In her second major executive action in her brief term regarding marijuana regulation in Michigan, Governor Gretchen Whitmer signed Executive Order 2019-7 which abolished the Medical Marijuana Licensing Board, established the Marijuana Regulatory Agency and transferring the regulation of industrial hemp to the Department of Agriculture. These actions are heralded by the marijuana industry in Michigan as it will increase the speed of the facility licensing application process and which will develop the entire industry at a faster pace. Further, “This executive order will eliminate inefficiencies that have made it difficult to meet the needs of Michigan’s medical marijuana patients,” Whitmer said. The change becomes effective on April 30, 2019. There will be a final two licensing board meetings in March and April.

As support for this action, the Executive Order cites the necessity to avoid further licensing delays and better coordinate varying sources of authority for the enforcement of the state marijuana laws in order for there to be effective and efficient administration by one dedicated state agency, the Marijuana Regulatory Agency (MRA).

Medical Marijuana Licensing Board Failures

In May of 2017 a five-member politically appointed board with recommendations for those serving coming from former Senate Majority Leader Arlan Meekhof, R-Grand Haven, former Speaker of the House Tom Leonard, R-Dewitt and Gov. Rick Snyder. Almost immediately it was seen as a negative force for the industry. Former house speaker Rick Johnson was a registered lobbyist when he took the appointment in May of 2017 which raised concerns about whether he would personally gain from his appointment. Donald Bailey was a retired sergeant of the Michigan State Police. He was the most consistent board member in voting to deny applicants. It was widely believed that he was against marijuana licensing which is absurd for a board member to be against the very thing he is supposed to be regulating.

Many of the board’s decisions were without evidentiary support. Some have been based upon speculation and undocumented evidence.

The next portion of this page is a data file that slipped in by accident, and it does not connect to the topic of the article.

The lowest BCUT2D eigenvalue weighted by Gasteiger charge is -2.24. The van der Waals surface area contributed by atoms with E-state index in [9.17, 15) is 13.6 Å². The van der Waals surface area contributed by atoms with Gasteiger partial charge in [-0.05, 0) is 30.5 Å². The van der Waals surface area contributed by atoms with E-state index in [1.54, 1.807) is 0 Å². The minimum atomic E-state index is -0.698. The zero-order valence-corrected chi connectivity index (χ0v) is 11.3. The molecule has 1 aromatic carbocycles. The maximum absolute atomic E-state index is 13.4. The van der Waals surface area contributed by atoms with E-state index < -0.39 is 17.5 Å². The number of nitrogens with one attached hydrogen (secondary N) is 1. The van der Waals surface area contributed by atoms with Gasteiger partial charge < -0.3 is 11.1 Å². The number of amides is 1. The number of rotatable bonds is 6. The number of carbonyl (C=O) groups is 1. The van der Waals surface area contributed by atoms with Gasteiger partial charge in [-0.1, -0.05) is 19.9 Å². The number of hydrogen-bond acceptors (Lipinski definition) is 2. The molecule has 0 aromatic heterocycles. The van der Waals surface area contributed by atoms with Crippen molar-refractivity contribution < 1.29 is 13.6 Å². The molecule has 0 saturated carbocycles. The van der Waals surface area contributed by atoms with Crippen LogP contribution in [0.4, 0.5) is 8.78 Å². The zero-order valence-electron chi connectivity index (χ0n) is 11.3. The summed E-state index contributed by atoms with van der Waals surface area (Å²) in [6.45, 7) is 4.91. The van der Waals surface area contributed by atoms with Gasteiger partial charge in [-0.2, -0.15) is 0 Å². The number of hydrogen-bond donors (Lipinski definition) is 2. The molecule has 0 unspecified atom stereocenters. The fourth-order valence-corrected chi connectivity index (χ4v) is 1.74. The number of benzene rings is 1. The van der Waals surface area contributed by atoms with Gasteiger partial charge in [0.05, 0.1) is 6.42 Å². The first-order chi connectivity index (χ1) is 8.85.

Authority for Change

The board was statutorily created by the Michigan Marijuana Facilities Licensing Act (MMFLA) but the Michigan Constitution, which is a supreme body of law, authorizes executive reorganization. Pursuant to Article 5 of the Michigan Constitution The executive branch (the Governor) can make changes to the executive branch as necessary for the efficient administration of its duties. Many believed that because the Board was created by statute that it could not be removed except by legislative action (three fourth’s majority because it was a ballot initiative). Historical precedence proved otherwise as this action was sanctioned by the Attorney General, Dana Nessel. It remains to be seen if it will be challenged but many believe it will not.

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Duties of the Marijuana Regulatory Agency (MRA)

The MRA has now assumed the power of the Board including the right to:

  • grant or deny licenses
  • promulgating administrative rules
  • provide for the levy and collection of fines for violations of the act
  • provide oversight of licensed marijuana facilities
  • review and rule upon any complaints made by a licensee regarding investigative procedures
  • review the patterns of marijuana transfers to make recommendations to the governor and legislature in an annual report which shall be submitted by April 15th each year

The executive order transferred the regulatory authority of all four of our marijuana statutes inching the Medical Marijuana Act, MMFLA, MTA, and the MRTMA. There will be appointed one executive director (most likely Andrew Brisbow). The only marijuana issue it is not regulating is industrial hemp which has been transferred to the Michigan Department of Agriculture. The MRA has been ordered to conduct four public hearings per year to hear comment from the public.